• 10 Apr 2017 8:00 AM | Anonymous member (Administrator)

    What’s the best part of your work? Finding those moments in a film where I can support or bring out some subtext of a story that might not be readily apparent. That is when I feel I am contributing in a way that helps the film become something more than the sum of its parts.

    What challenges do you think you’ve faced in this industry? Like all freelancers, particularly in a creative field, juggling the work that you’re passionate about with the need to promote yourself and find work is difficult. Both are full-time jobs, and it’s important to maintain your integrity while doing each. 

    What advice would you give to a new female filmmaker? I know here in the Boston area there are valuable communities such as this one that help provide both logistical and personal support. From my own experience, I find that if you encounter people who appear to be unnecessarily putting up roadblocks, don’t waste too much effort on them. Be persistent and have faith that if you work hard and are doing what you are passionate about there will be people who will notice.

    What goals do you have for 2017? To continue to build relationships and work with filmmakers and other creators. I’m also working on a long-form piece based on an Isaac Asimov short story that will combine dance and opera. It’s quite a journey, both creating it and the work itself!

    Upcoming Events or Announcements? What are you working on? I’ll be premiering a new dance collaboration with Betsi Graves, director of Urbanity Dance (Best of Boston, 2015; Top Ten Critics’ Pick by The Boston Globe) on June 2nd as part of their show Observing. Some other great choreographers and musicians will be performing/presenting pieces as well. For tix:  I also scored a short film for the winner of last year’s Flicks4Chicks Best Director prize, Catharine Pilafas, that’s about to enter the festival hunt. It’s a WWII period piece called “Seagull” – Look for it at festivals this fall!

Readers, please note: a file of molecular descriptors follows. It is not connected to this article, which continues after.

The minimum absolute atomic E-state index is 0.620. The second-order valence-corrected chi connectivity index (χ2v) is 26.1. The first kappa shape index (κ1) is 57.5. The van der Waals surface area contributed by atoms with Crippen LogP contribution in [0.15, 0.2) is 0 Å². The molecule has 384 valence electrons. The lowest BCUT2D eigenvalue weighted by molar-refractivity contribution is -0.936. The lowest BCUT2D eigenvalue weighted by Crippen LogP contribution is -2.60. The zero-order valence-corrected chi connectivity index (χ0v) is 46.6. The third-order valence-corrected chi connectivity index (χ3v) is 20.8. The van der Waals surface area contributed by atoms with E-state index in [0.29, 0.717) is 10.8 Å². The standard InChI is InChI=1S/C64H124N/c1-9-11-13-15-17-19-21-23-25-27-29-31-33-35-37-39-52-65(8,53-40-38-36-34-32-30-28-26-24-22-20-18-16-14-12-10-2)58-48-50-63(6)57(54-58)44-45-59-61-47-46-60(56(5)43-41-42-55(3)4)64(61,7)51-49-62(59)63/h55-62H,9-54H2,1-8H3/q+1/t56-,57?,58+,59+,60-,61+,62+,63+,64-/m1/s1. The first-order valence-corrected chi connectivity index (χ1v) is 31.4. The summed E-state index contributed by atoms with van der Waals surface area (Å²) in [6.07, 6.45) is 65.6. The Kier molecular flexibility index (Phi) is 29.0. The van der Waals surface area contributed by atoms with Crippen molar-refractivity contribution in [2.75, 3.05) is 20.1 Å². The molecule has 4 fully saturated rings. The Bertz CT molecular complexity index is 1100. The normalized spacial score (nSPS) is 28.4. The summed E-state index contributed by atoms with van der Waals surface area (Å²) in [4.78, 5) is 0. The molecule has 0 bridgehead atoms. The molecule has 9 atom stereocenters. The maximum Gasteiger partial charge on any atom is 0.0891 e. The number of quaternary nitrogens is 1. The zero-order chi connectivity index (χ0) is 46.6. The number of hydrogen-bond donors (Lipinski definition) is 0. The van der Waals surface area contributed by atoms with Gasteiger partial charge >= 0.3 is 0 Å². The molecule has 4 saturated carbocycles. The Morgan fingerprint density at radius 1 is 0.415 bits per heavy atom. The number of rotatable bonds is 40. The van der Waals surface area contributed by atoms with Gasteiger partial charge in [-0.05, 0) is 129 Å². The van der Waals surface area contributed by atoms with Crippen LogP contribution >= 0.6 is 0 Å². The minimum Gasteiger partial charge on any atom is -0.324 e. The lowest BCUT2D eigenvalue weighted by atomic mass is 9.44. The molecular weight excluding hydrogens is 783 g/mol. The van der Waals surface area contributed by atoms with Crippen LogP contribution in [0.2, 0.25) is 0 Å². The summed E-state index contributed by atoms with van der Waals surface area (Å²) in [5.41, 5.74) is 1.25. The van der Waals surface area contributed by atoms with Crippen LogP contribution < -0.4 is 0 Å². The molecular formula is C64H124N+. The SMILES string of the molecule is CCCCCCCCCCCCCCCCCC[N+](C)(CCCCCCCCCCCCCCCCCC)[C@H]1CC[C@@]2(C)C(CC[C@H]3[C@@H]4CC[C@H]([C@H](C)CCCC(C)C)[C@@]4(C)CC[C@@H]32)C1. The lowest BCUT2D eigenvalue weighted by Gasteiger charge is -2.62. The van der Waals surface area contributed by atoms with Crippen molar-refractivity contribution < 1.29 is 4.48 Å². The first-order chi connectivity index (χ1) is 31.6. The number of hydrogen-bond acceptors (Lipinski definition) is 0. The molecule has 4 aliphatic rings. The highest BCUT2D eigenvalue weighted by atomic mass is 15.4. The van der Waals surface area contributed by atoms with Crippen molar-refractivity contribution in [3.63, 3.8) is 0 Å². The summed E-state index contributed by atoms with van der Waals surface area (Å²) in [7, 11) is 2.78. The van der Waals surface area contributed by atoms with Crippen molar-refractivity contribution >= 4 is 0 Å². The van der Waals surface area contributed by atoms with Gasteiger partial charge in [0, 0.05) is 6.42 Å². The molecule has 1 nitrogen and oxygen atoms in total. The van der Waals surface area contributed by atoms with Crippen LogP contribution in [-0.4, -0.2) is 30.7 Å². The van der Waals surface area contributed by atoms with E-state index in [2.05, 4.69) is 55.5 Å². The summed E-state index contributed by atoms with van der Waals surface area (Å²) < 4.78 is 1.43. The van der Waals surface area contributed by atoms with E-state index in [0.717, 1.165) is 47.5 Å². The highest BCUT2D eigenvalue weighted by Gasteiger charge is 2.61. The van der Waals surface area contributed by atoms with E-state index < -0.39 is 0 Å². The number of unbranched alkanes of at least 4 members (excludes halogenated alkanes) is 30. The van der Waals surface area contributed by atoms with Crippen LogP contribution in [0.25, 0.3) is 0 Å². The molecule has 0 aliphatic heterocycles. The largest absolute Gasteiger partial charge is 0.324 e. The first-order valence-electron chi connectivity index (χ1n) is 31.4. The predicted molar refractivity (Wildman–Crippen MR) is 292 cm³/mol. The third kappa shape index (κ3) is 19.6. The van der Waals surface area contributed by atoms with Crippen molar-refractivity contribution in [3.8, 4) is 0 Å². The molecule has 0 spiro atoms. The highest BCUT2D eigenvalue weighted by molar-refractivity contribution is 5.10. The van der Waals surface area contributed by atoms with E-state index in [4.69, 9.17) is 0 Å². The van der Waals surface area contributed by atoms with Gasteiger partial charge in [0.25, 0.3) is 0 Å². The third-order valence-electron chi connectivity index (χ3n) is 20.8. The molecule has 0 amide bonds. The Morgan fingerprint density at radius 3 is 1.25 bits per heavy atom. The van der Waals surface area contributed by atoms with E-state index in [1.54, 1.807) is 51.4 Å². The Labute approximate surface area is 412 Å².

How can your fans find you!?
    My website:
    Twitter: @rjaret

  • 12 Oct 2016 8:00 AM | Anonymous member (Administrator)

    Eileen Slavin is a freelance filmmaker and editor who joined WIFVNE in August of 2016. We are glad to have you on board Eileen and thank you for taking a moment so we can get to know you better. Read below to learn a bit more about Eileen.

    Whats the best part about your work? I love what I do! Editing is artistic, challenging, fun, and rewarding. I love the process of storytelling, of bringing order to chaos.

    What challenges do you think you’ve faced in this industry? It’s hard to get your foot in the door in this industry. You have to be willing to take any work you can starting out (even if it’s for free), and you face a lot of rejection. It helps to maintain a positive mindset and always strive to improve your skills.

    Tell us what it is like working on the 48HFP? Working on the 48HFP is a huge adrenaline rush. You’re condensing what would normally take weeks into one weekend. This was my 6th time participating on a team and I always walk away from both satisfied by what my team accomplished in such a short amount of time… and in need of a very long nap. =)

    What advice would you give to a new female filmmaker? We need you! Women are currently underrepresented in the film industry, but we can change that. Sometimes people will underestimate you because you are female or feel threatened by you if you’re good at what you do. Pay them no mind and continue doing your thing. There are plenty of other people in the industry who will appreciate and support you; surround yourself with those people, because they will help you accomplish your goals, and in turn, you will push each other to become better filmmakers.

    What goals do you have for this year? My goals for this year include editing a feature film, increasing the number of projects I work on, and expanding my client base, all of which will serve to improve my editing skills.

    Upcoming Events or Announcements? What are you working on? I’m currently Film & Photo Dept. Chair of an entertainment company called This Is Entertainment started by CEO Kody Fraser, who directed our 48 Hour Film Project this year, The Adventures of Slick Willy: A Bridge Too Far ( We’ve got a stop-motion short and a music video in postproduction right now that I’m working on, and will be shooting an upcoming video tribute of a well-known Pixar short in September. Facebook:

    I have also been hired as DIT (Digital Imaging Technician) on Higher Methods, a feature film to be directed by Nathan Suher of IM Filmworks. It’s a psychological horror film with a philosophical overtone to be shot in January. Facebook:

    How can your fans find you!? 

    • Facebook:
    • Twitter:
    • YouTube:
    • IMDb:
    • Online portfolio:
  • 23 Aug 2016 8:00 AM | Anonymous member (Administrator)